On loan from the Nikkei National Museum
In 1942, as World War II raged on overseas, the Canadian government enacted the Defence of Canada Regulations to forcibly remove and relocate over 22,000 Japanese Canadians living on BC’s coast. At first told by government officials that their property and belongings would be kept safely, the displaced families soon found out this was not the case; properties were looted, and land was given away or sold. In 1949, when Japanese internment in Canada officially ended, tens of thousands of families were left with next to nothing.
In partnership with the Nikkei National Museum, Broken Promises examines this dark time in Canadian history through the stories of seven Japanese Canadians and explores life for Japanese Canadians in Canada before war, the administration of their lives during and after war ends, and how legacies of dispossession continue to this day.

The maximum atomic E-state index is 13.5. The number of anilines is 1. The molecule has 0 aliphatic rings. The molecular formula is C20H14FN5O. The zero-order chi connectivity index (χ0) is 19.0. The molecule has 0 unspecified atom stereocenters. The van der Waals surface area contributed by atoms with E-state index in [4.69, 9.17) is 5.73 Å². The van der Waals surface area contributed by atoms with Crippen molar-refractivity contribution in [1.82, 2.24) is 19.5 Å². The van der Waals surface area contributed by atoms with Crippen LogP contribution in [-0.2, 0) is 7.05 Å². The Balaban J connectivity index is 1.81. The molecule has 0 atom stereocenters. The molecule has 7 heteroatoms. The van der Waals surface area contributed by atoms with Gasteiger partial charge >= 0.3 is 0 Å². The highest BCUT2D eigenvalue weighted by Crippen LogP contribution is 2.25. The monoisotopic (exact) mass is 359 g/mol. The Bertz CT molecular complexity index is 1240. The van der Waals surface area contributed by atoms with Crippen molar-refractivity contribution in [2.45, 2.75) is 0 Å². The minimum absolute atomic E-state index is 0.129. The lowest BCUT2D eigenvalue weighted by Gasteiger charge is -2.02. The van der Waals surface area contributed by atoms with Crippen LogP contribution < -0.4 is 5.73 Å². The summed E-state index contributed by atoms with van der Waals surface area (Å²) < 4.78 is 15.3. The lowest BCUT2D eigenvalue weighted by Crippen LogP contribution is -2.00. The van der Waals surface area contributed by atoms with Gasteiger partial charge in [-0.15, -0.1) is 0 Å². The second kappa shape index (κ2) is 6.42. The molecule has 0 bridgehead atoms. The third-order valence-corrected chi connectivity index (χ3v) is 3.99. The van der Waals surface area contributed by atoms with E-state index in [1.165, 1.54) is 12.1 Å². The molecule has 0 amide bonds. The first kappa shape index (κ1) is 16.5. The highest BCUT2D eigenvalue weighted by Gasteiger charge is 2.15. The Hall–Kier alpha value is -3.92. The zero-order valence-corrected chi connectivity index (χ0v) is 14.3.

Grounded in research from Landscapes of Injustice – a seven year, multi-disciplinary, multi-institutional, community engaged project, this exhibit illuminates the loss of home and the struggle for justice of one racially marginalized community. Broken Promises is the product of a new, highly innovative way of learning and teaching a history of injustice that enables those with lived experiences to tell their own stories in a way that speaks to a broader, collective history.
“Asian history and heritage, and Japanese Canadian history specifically, is important and relevant here in the Kootenays, as elsewhere, due to the pronounced but often unspoken impact of these cultures to communities that were built and informed by people who were ill-served, obscured, and devalued by settler cultures in myriad ways,” says Curator Arin Fay. “Japanese internment camps are one example of this, and the Broken Promises exhibition and educational offerings will help highlight and disseminate this history.